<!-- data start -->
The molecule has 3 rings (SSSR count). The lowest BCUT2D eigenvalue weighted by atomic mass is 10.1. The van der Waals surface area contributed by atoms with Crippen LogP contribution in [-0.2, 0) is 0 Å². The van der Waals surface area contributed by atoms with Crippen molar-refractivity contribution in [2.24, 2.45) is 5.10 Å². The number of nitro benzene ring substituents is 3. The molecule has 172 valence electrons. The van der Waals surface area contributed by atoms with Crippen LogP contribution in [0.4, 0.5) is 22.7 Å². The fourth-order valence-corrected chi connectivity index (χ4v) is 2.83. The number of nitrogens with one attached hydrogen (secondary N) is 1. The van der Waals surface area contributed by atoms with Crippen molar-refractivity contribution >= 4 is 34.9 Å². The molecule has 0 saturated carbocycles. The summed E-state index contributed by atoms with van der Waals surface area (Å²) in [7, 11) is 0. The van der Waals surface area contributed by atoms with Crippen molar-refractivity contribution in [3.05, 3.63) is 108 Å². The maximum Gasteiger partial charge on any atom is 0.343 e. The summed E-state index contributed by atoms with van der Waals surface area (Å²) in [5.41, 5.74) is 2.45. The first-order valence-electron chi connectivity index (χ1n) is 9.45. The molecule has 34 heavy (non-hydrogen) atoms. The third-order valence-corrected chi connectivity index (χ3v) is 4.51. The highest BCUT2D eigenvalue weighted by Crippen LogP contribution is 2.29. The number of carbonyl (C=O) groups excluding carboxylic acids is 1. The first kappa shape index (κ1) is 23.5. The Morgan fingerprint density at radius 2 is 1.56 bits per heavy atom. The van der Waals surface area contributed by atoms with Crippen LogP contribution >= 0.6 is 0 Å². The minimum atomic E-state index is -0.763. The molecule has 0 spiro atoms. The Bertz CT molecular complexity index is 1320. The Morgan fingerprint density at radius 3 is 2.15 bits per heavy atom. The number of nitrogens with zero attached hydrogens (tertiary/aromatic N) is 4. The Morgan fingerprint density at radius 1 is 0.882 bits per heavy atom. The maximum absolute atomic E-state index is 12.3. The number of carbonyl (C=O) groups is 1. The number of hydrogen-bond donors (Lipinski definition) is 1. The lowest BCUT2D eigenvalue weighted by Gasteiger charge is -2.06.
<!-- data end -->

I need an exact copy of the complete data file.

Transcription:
The molecule has 3 rings (SSSR count). The lowest BCUT2D eigenvalue weighted by atomic mass is 10.1. The van der Waals surface area contributed by atoms with Crippen LogP contribution in [-0.2, 0) is 0 Å². The van der Waals surface area contributed by atoms with Crippen molar-refractivity contribution in [2.24, 2.45) is 5.10 Å². The number of nitro benzene ring substituents is 3. The molecule has 172 valence electrons. The van der Waals surface area contributed by atoms with Crippen LogP contribution in [0.4, 0.5) is 22.7 Å². The fourth-order valence-corrected chi connectivity index (χ4v) is 2.83. The number of nitrogens with one attached hydrogen (secondary N) is 1. The van der Waals surface area contributed by atoms with Crippen molar-refractivity contribution >= 4 is 34.9 Å². The molecule has 0 saturated carbocycles. The summed E-state index contributed by atoms with van der Waals surface area (Å²) in [7, 11) is 0. The van der Waals surface area contributed by atoms with Crippen molar-refractivity contribution in [3.05, 3.63) is 108 Å². The maximum Gasteiger partial charge on any atom is 0.343 e. The summed E-state index contributed by atoms with van der Waals surface area (Å²) in [5.41, 5.74) is 2.45. The first-order valence-electron chi connectivity index (χ1n) is 9.45. The molecule has 34 heavy (non-hydrogen) atoms. The third-order valence-corrected chi connectivity index (χ3v) is 4.51. The highest BCUT2D eigenvalue weighted by Crippen LogP contribution is 2.29. The number of carbonyl (C=O) groups excluding carboxylic acids is 1. The first kappa shape index (κ1) is 23.5. The Morgan fingerprint density at radius 2 is 1.56 bits per heavy atom. The van der Waals surface area contributed by atoms with Crippen LogP contribution >= 0.6 is 0 Å². The minimum atomic E-state index is -0.763. The molecule has 0 spiro atoms. The Bertz CT molecular complexity index is 1320. The Morgan fingerprint density at radius 3 is 2.15 bits per heavy atom. The number of nitrogens with zero attached hydrogens (tertiary/aromatic N) is 4. The Morgan fingerprint density at radius 1 is 0.882 bits per heavy atom. The maximum absolute atomic E-state index is 12.3. The number of carbonyl (C=O) groups is 1. The number of hydrogen-bond donors (Lipinski definition) is 1. The lowest BCUT2D eigenvalue weighted by Gasteiger charge is -2.06.